Dienstag, 16. Juli 2019, 17:00 - 19:00 iCal

Tathāgatagarbha Across Asia

The Reception of an Influential Mahāyāna Doctrine in Central and East Asia

Seminarraum 1, Institut für Südasien-, Tibet- und Buddhismuskunde
Spitalgasse 2, Campus, Hof 2.7, 1090 Wien


Weitere Termine

Mittwoch, 17. Juli 2019, 09:00 - 18:00

Donnerstag, 18. Juli 2019, 09:00 - 18:00

Freitag, 19. Juli 2019, 09:00 - 18:00

The tathāgatagarbha doctrine which proposes that all sentient beings are already a “buddha within” or at least have the potential to attain Buddhahood was first largely ignored in Indian scholastic Buddhism, but increasingly attracted the attention of Mahāyāna scholars and became an important, if sometimes controversial, current of Buddhist thought all over Central and East Asia. With the Mahāyāna goal of establishing all sentient beings in Buddhahood, the possibility of enlightenment became a Buddhist axiom of central importance. Either one has to explain the causal process of its production, or accept its primordial existence, for example in terms of a buddha nature (tathāgatagarbha). The latter also applies, of course, when buddhahood is not taken to be produced from scratch. The way the process of becoming a Buddha is addressed is an ideal touchstone for systematically comparing the philosophical hermeneutical positions of various masters in Central and East Asia. The diversity of views on buddha nature has its roots already in early Indian Buddhism. Depending on whether one follows the original intent of the Tathāgatagarbhasūtras, or the Yogācāra interpretation of the latter, buddha nature can refer to either an already fully developed buddha, or the naturally present potential (prakṛtisthāgotra) or natural luminosity of mind, i.e., sentient beings’ ability to become buddhas. In Madhyamaka, buddha nature was taken either as a teaching of provisional meaning (neyārtha) or simply a synonym of emptiness (i.e., a non-affirming negation). This symposium will look at the differing forms tathāgatagarbha doctrine assumed as its primary Indian scriptural sources were translated and transmitted throughout Central and East Asia and variously interpreted by religious schools in line with their key philosophical positions. Contributions will range from the historical-philological analysis of the primary sources to issues of reconstruction and comparison in the target languages and cultures with particular attention to the role the tathāgatagarbha doctrine played in the development of Buddhist philosophical and religious views both within India and beyond.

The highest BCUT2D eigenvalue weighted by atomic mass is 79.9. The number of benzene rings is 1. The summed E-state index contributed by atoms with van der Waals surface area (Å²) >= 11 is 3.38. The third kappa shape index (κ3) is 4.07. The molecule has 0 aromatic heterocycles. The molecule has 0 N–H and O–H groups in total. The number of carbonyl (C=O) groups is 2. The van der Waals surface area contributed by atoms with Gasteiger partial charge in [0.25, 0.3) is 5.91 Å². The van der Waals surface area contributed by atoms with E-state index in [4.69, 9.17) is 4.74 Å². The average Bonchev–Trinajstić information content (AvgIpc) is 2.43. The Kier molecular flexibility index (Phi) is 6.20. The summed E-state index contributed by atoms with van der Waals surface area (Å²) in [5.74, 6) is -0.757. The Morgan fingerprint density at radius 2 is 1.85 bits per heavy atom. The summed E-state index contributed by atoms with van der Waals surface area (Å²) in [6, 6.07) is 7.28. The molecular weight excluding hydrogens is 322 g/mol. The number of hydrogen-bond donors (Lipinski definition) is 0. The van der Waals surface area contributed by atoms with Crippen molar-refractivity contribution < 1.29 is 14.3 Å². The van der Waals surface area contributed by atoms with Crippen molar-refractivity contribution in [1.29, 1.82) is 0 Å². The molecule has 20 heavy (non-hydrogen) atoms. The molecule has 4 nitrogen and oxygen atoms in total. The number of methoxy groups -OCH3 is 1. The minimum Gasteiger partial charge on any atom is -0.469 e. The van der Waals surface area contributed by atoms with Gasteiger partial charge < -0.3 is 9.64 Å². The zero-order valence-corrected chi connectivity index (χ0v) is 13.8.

Institut für Südasien-, Tibet- und Buddhismuskunde


Ewa Lewandowska
Institut für Südasien-, Tibet- und Buddhismuskunde
+43 1 4277 43551